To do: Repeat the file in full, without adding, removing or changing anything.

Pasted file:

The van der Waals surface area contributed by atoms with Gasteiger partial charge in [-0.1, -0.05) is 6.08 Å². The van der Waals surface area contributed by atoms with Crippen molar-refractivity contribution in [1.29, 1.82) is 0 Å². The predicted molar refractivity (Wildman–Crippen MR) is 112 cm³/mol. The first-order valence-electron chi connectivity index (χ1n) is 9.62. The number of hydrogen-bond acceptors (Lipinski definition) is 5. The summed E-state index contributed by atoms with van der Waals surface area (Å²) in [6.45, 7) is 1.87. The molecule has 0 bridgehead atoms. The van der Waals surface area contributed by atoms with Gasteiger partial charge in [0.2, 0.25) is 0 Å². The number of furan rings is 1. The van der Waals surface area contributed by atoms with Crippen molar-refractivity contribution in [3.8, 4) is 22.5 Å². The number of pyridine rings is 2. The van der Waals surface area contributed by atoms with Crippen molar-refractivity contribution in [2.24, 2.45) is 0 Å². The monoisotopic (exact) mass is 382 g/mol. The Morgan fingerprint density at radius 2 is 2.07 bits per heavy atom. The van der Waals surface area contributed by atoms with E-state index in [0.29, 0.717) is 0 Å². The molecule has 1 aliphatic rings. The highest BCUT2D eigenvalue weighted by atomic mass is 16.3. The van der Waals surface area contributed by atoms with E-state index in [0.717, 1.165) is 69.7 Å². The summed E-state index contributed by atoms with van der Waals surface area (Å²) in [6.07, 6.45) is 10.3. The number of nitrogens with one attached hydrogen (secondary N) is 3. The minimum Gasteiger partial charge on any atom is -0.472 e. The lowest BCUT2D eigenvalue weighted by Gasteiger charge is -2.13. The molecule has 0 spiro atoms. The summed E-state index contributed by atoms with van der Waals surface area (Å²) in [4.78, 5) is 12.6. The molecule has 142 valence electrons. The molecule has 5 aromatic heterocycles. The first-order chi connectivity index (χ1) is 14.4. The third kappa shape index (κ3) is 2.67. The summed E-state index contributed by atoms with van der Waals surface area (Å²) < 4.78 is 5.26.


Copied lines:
The van der Waals surface area contributed by atoms with Gasteiger partial charge in [-0.1, -0.05) is 6.08 Å². The van der Waals surface area contributed by atoms with Crippen molar-refractivity contribution in [1.29, 1.82) is 0 Å². The predicted molar refractivity (Wildman–Crippen MR) is 112 cm³/mol. The first-order valence-electron chi connectivity index (χ1n) is 9.62. The number of hydrogen-bond acceptors (Lipinski definition) is 5. The summed E-state index contributed by atoms with van der Waals surface area (Å²) in [6.45, 7) is 1.87. The molecule has 0 bridgehead atoms. The van der Waals surface area contributed by atoms with Gasteiger partial charge in [0.2, 0.25) is 0 Å². The number of furan rings is 1. The van der Waals surface area contributed by atoms with Crippen molar-refractivity contribution in [3.8, 4) is 22.5 Å². The number of pyridine rings is 2. The van der Waals surface area contributed by atoms with Crippen molar-refractivity contribution in [2.24, 2.45) is 0 Å². The monoisotopic (exact) mass is 382 g/mol. The Morgan fingerprint density at radius 2 is 2.07 bits per heavy atom. The van der Waals surface area contributed by atoms with E-state index in [0.29, 0.717) is 0 Å². The molecule has 1 aliphatic rings. The highest BCUT2D eigenvalue weighted by atomic mass is 16.3. The van der Waals surface area contributed by atoms with E-state index in [0.717, 1.165) is 69.7 Å². The summed E-state index contributed by atoms with van der Waals surface area (Å²) in [6.07, 6.45) is 10.3. The number of nitrogens with one attached hydrogen (secondary N) is 3. The minimum Gasteiger partial charge on any atom is -0.472 e. The lowest BCUT2D eigenvalue weighted by Gasteiger charge is -2.13. The molecule has 0 spiro atoms. The summed E-state index contributed by atoms with van der Waals surface area (Å²) in [4.78, 5) is 12.6. The molecule has 142 valence electrons. The molecule has 5 aromatic heterocycles. The first-order chi connectivity index (χ1) is 14.4. The third kappa shape index (κ3) is 2.67. The summed E-state index contributed by atoms with van der Waals surface area (Å²) < 4.78 is 5.26.